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Archive for the ‘sex.com’ Category

Sex + hot social site = major press

May 2, 2012Domaining, Domainnamewire, pinterest, sex.com, UncategorizedComments Off on Sex + hot social site = major press

Sex.com relaunches as a Pinterest clone for adult photos.

I’ve got to hand it to the company that bought Sex.com for $13 million: nice PR move.

The site was just relaunched in beta as a “Pinterest for Sex”. That’s a nice way to get buzz.

For news story research purposes I just checked out the site. I assure you it’s NSFW.

I’ve got to believe the site is going to run into all sorts of copyright issues with this new format.

The company put out a “press releasespotted by Kevin Murphy. Unfortunately, it doesn’t give any clues as to who owns the site:

Pinterest doesn’t allow adult photos, so we felt there was an opportunity in themarketplace for such a service, and with the large amount of adult-oriented traffic, weexpect to compete with sites like Tumblr and Pinterest over the next 12 months” says Fred of Sex.com.

Fred?


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Sex.com Officially in the Record Books at $13 Million

November 17, 2010Domain Sales, Domaining, Domainnamewire, escom, sedo, sex.comComments Off on Sex.com Officially in the Record Books at $13 Million

Sex.com officially becomes the largest all cash publicly announced domain sale of all time.

The check has cleared.

A few weeks after signing documents for a $13 million all cash deal, Escom LLC has officially sold Sex.com with the help of Sedo. Congratulations to Sedo broker Jeff Gabriel who handled the deal. Also congrats to Sedo for its persistence trying to get the name to broker. It filed an affidavit with the court arguing it should be allowed to broker the domain name and said it felt it could sell the domain name for in excess of $6 million.

In the end the company sold the domain name for much more than I thought it would sell for. It’s also about $1.5 million more than the cash component of the last deal for the name. This comes despite a drop in the online adult entertainment market over the past several years.

A couple million of the sales price is being held back by the court pending settlement of outstanding claims between some of the investors.


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Sex.com Will Be The Most Expensive Domain Name Ever Sold

October 21, 2010Domain Sales, Domaining, Domainnamewire, sex.comComments Off on Sex.com Will Be The Most Expensive Domain Name Ever Sold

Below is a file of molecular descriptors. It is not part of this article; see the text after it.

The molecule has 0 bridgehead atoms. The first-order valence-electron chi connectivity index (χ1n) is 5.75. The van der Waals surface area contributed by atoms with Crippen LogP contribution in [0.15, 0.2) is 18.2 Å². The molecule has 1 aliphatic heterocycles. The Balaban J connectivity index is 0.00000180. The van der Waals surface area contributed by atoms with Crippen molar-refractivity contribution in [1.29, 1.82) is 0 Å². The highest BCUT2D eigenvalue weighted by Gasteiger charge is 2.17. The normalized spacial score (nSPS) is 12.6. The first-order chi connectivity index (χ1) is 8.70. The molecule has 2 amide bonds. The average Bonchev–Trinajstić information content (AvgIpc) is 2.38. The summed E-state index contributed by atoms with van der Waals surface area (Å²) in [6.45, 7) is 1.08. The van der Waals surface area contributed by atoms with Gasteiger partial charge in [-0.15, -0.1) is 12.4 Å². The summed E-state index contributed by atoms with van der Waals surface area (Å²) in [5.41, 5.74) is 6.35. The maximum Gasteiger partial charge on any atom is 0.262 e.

In my book, $13 million is the top sale of all time.

When the Central California Bankruptcy Court approves the sale of Sex.com for $13 million cash later this month, it will be the most expensive all-cash domain name ever sold and publicly disclosed.

Some may debate this. Some may say Insure.com at $16 million was higher. Or Insurance.com at $35.6 million. But I disagree. These purchases had to do with the existing organic traffic and search rankings of the properties. Did the domains help make the search rankings possible? Sure. But the buyers put weight on the results, not the cause.

Sex.com is very different. It’s not solely a domain name, but it’s as close as we’re going to get. The web site at Sex.com will be completely scrapped and there’s nothing impressive about its search rankings. The buyers want the domain name and the rights to it (two trademarks). Pure and simple.

Sex.com will now top the previous most expensive sale — which happens to be the last time Sex.com sold for about $12 million in cash. There was an equity component, but that is probably worthless now.


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Want to Bid on Sex.com? Deposit $1 Million.

September 2, 2010Domain Sales, Domaining, Domainnamewire, sedo, sex.comComments Off on Want to Bid on Sex.com? Deposit $1 Million.

If an auction occurs, expect to put your money where your mouth is.

We might never see an auction for Sex.com. But if we do, expect to put up a significant deposit if you wish to bid.

Court documents show that the bankruptcy sales procedure for Sex.com will include three phases.

In the first phase domain broker Sedo will do a worldwide outreach and prequalification of interested parties. The second phase is a negotiation period with qualified parties. The third phase will include further negotiation and, if necessary, a private auction.